November 28, 2012

The Cynic/Romantic Genius of Enzo Mari

Enzo Mari is one of my all-time favorite design theorists and practitioners, and basically the definition of a “cult” designer. 

While he has a few well-known designs (perhaps the 16 Animals toy being his most famous), many of his 100s of creations were produced in limited runs by Italian manufacturers from the 50s through the 90s. He has very little in the way of a signature style, believing almost religiously in the existence of an “ideal” form for every useful object, rooted more in a sense of cosmic pragmatism than his own ego. Most importantly, though, Mari has always been a fiery, outspoken dissident in the usually self-satisfied world of design theory. Though much of his rhetoric is based to some degree on a romantic, utopian impulse, no other designer has embodied such a pure anti-corporate attitude while maintaining such a high level of intellectual rigor.

Perhaps his defining bad-ass moment came in 1972 with the launch of the MoMA’s legendary exhibition “Italy: The New Domestic Landscape”. The exhibit was an onslaught of new idealism and riotous forms in plastic and chrome. Mari, himself a true master of perfectly crafted plastic objects, chose instead to submit a critical essay, on the uncertain ethics of ALL design practice.

Best of all, Enzo Mari has uttered some of the 20th century’s heaviest quotes on the subjects of design and industry. I’ve compiled a few of his heaviest hitters below:

Despite a looming intellect, Mari is a staunch critic of formal schooling, and has always embraced the visceral. In one of my favorite quotes from 2010, he slams not only the blatant monetizing of higher education, but also the watered-down appropriation of the late modernists by a new generation (I’m looking at you, Tumblr…)

“…schools are a business. They exist to shape people to support industrial needs: making things that please the mass and last as little as possible, so they can be replaced. Supporting this means supporting a family thinking not a societal thinking. So everyone is all up in arms calling Zanuso, Castiglioni or Sottsass their heroes and tapping into the surface of their work. Rather than understanding its essentially ethical nature and trying to bring it to the next level, they copy the form. I say let’s teach our kids to be craftsmen, to master again the art of drawing (a slow skill that requires thinking), to understand what was done in the past, and why and how… “

On smashing the state (and hard work):

“We need to get rid of the idea of global profit, finance, industries and brands. We need to get rid of advertising, and of all forms of sponsored communications, of the world of forms with no essence that has replaced our kids’ school and education. Of all that exists to convince us that we need what we do not need, and that knowledge, wisdom and success can be easy and require no effort. We need to get rid of all the family-driven morals that could be all fine and well by themselves but that are all nonetheless blind. And we need to open our eyes towards a new collective ethic. And then, we may also have new designs. Because the first condition to create good design is passion for transformation.”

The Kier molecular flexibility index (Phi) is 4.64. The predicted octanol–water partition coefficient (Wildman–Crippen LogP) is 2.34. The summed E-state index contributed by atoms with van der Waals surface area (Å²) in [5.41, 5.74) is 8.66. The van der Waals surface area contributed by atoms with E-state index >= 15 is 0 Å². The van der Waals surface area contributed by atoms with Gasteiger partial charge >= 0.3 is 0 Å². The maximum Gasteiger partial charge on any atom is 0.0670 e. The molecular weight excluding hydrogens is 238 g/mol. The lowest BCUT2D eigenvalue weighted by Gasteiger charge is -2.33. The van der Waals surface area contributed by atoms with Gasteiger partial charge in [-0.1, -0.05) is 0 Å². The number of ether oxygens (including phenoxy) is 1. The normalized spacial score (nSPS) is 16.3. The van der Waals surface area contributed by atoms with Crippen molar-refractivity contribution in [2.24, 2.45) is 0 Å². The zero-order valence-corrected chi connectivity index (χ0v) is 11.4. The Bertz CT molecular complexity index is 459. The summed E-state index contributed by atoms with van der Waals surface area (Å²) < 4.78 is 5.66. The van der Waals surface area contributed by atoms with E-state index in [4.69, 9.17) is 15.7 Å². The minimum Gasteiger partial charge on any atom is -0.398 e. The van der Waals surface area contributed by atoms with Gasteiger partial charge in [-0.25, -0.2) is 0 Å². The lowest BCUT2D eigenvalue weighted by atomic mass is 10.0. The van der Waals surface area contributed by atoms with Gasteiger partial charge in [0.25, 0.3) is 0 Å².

On the distillation of culture (I feel like he’s essentially invoking the self-referential vacuum of the internet, without being explicit):

“This surrounding mess has become our school, our reference point, our inspiration. Not only in design, obviously, but in everything. It’s the by-product of superficiality, of people mistaking freedom of expression with ignorant anarchy. Are people happy with it? Possibly, because real knowledge is hard work. What a philosopher thinks can be summarized in one straightforward page. But in order to get there, he wrote 800 pages of clarifications, answers to possible opposing opinions, arguments. Diffused banality brings about empty idea repetition.”

On “the virtues of negative fascination” (to quote SRL):

“I would say all the time ‘look out the window. If everything you see outside is beautiful, and right, and you approve it, there’s nothing left to design. If there is something that makes you want to choke the designer and the commissioner with your own bare hands, something that horrifies you, that is the reason of your project.”

What’s most interesting about his huge body of work is the clear through-line that can be read across many of his projects. It is his perceived “failures” as a designer and thinker that spur him into future action. It’s this modest, restless quality that most endears me to Mari’s worldview.

As he recounts in the video below, his innovative, affordable design of the convertible “Day-Night” sofa-bed in 1968 for Driade was a total flop, as even radically-minded european students dreamt of gaudy excess in their own image.

Enzo Mari & His Creations, 1980

The “Day/Night” Convertible Sofa Bed

Instead of setting out to teach himself the ways of society, Mari decided to teach society something about itself, rebounding from the project with the “Autoprogettazione” series. Consisting of nothing more than instructions for building simple, sturdy furniture from readily available pre-cut lumber, the project was a desperately sincere an attempt at subverting the messages of the commercial design world. Sharing more aesthetically with Donald Judd’s austere conceptualism than his decadent (though equally cynical) Italian contemporaries.